- a patient with second-degree burns may be convinced she is the world’s ugliest person
- a patient facing an operation may believe he will be permanently disabled, as was his father after a similar procedure.
CBT can also help dispel beliefs that psychiatric treatment is for “crazy” people.
Behavioral therapy can help patients manage distress related to their medical care, such as shortness of breath while being weaned from a ventilator or arousal and anxiety related to procedures. Techniques that work in office settings—systematic desensitization, in vivo exposure, breathing exercises, progressive muscle relaxation, guided imagery, meditation, and hypnosis—also can be effective at bedside.12
Psychodynamic therapy. Patients can develop insight through psychodynamic therapy, even in brief therapeutic relationships. Useful bedside techniques include clarification, confrontation, and interpretation of behavior, conflict, and transference.
For example, a patient who survived heart surgery later developed depression and suicidal ideation. Psychiatric interview revealed she was experiencing survivor guilt because her mother had died from a heart attack. Emphatic clarification and validation of feelings often can help lift such a patient’s mood and allow a dialogue to begin.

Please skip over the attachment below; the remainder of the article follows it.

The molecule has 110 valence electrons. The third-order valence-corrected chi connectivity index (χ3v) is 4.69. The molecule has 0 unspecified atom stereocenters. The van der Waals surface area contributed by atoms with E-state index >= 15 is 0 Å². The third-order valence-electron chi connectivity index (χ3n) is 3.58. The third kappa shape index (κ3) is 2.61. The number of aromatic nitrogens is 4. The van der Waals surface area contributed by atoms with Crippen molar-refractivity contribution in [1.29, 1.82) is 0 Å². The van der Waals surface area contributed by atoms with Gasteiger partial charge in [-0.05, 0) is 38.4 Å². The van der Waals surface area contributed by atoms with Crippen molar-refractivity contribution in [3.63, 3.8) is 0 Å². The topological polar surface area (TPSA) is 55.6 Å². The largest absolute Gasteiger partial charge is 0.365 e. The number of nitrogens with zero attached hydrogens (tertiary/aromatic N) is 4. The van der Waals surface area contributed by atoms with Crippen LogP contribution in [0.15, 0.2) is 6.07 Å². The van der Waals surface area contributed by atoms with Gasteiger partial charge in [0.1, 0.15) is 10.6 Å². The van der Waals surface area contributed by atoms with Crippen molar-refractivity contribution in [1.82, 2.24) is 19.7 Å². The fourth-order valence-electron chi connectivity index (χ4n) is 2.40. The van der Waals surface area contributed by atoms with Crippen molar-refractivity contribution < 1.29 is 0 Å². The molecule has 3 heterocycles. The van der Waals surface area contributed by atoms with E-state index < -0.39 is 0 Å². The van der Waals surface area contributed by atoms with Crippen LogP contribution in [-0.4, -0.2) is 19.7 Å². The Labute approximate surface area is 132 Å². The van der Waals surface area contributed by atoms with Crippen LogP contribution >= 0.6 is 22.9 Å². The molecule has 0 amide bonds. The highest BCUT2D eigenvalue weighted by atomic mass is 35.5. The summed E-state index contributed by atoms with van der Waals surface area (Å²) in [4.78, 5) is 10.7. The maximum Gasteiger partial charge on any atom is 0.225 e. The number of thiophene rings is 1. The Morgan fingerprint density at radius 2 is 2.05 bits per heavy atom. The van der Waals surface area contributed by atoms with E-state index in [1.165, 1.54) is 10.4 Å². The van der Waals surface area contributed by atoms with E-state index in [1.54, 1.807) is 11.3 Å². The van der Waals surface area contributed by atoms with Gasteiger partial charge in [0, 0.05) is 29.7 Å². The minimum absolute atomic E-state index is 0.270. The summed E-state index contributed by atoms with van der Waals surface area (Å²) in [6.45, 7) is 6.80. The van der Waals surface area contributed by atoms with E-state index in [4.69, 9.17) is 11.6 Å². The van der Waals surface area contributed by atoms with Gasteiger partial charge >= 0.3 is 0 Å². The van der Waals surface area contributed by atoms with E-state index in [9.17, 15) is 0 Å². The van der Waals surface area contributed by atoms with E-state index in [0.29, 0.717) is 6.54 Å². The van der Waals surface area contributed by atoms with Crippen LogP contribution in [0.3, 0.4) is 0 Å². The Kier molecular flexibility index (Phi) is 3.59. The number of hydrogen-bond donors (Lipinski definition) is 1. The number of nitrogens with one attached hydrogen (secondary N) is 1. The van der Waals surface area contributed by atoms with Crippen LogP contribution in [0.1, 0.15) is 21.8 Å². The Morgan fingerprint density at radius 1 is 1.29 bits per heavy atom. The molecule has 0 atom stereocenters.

A “psychodynamic life-narrative” approach1 can help treat depression in medically ill patients. The therapist first asks the patient to describe the illness’ meaning in his or her lifespan, then formulates a statement (the “narrative”) of its meaning at the moment. The narrative is intended to:
- create a new perspective
- increase self-esteem by emphasizing the patient’s strengths
- support coping mechanisms that worked in the past.
This approach also can help the patient understand that a psychiatric symptom is an understandable response when a previously successful adaptive method cannot be used.
Choosing a psychotherapy
Three factors—patient characteristics, therapist characteristics, and evidence—determine the psychotherapeutic approach.